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HeraldOfFire - 10 March 2013 07:17 AM

..On the left is an UberSurface Environment map, ...You’ll notice that the actual environment map is far more vivid…

Ok, brain dyslexia… I was reading that backwards for some reason.. makes more sense now ;p

Thanks for taking the time to go through this HoF, you’re examples and explanations are good smile

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Posted: 10 March 2013 01:03 PM   [ Ignore ]   [ # 14 ]
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HeraldOfFire - 10 March 2013 09:13 AM
Sertorial - 10 March 2013 08:10 AM
HeraldOfFire - 10 March 2013 07:17 AM

To illustrate the point, here’s a side by side comparison. On the left is an UberSurface Environment map, on the right is the Daz Default Material with the map plugged into the reflection colour channel. No other settings in the surface were changed, and all other functions unique to UE were disabled.

You’ll notice that the actual environment map is far more vivid. There are two reasons for this. Firstly, it’s using HDRI and therefore has a superior light range to work with. Secondly, it reflects light as if it were surrounded in a sphere of that material. On the left, what’s happening is 3Delight is taking whatever reflections it receives and then tinting their colour to match the environment map.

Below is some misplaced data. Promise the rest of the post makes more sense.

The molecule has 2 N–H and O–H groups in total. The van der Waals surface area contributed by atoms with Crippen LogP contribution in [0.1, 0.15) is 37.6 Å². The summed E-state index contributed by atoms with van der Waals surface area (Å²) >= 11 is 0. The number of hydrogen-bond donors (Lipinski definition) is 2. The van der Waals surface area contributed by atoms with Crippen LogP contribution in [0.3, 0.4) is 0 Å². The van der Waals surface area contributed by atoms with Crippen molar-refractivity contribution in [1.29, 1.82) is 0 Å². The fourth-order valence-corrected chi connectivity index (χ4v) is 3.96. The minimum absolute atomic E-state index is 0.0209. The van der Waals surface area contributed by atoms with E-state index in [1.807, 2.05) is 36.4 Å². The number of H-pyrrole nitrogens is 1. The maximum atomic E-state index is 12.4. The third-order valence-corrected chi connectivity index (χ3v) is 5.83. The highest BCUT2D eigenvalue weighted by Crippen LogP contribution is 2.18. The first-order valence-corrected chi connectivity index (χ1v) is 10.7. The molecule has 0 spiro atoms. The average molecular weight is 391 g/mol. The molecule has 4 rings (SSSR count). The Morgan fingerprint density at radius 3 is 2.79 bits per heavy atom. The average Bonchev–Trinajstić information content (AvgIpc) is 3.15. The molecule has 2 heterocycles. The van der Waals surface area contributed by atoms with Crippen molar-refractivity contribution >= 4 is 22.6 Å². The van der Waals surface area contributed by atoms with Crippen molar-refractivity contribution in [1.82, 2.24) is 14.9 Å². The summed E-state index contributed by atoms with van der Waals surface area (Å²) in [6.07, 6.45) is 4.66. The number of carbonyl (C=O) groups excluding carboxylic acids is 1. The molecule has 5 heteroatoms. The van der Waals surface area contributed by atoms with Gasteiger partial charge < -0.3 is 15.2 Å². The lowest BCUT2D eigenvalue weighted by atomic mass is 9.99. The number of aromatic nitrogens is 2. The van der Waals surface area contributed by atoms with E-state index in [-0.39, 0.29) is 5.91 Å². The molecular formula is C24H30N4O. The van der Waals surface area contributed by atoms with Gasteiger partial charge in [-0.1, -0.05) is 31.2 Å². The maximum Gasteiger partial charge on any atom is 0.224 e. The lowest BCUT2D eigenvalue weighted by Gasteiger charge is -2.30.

Sorry, you’ve lost me a bit. Is the one on the left the one you are saying is better?

I know how to do the one on the right (just put a map of, say, the sky into the reflection colour. But how do I do the one on the left? I have UberEnvironment2, is that what I use? Can you explain a little more for a dumbo like me?

Thanks

UberEnvironment is the lighting, UberSurface is a surface which comes supplied with Daz Studio.

You’ll have to plug a map into the Environment Map in UberSurface. UberSurface is a shader. You should be able to find it in either your Content Library or smart content under “Shaders”. If you hold CTRL when applying it to a surface you can tell it to ignore the maps so that it doesn’t overwrite any diffuse textures you have. If you have the upgraded UberSurface2, which is paid for, then it comes supplied with an ‘upgrade’ version which retains any settings you have on a surface while upgrading it to UberSurface.

The picture illustrates what you need to look for in the UberSurface settings.

Oh wow! that’s awesome! What else is uber surface good at? Should I use it on everything instead of the DS default shader?

 

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Posted: 10 March 2013 03:00 PM   [ Ignore ]   [ # 15 ]
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I have the upgraded UberSurface2 shaders and I make no secret that I really love it. To say it’s good for ALL surfaces would be a lie though. I also use pwSurface2 for a good number of things as well, as well as pwEffect. Poseworks really does have some simply amazing shaders for all kinds of purposes, so check them out if you’re interested in getting new styles.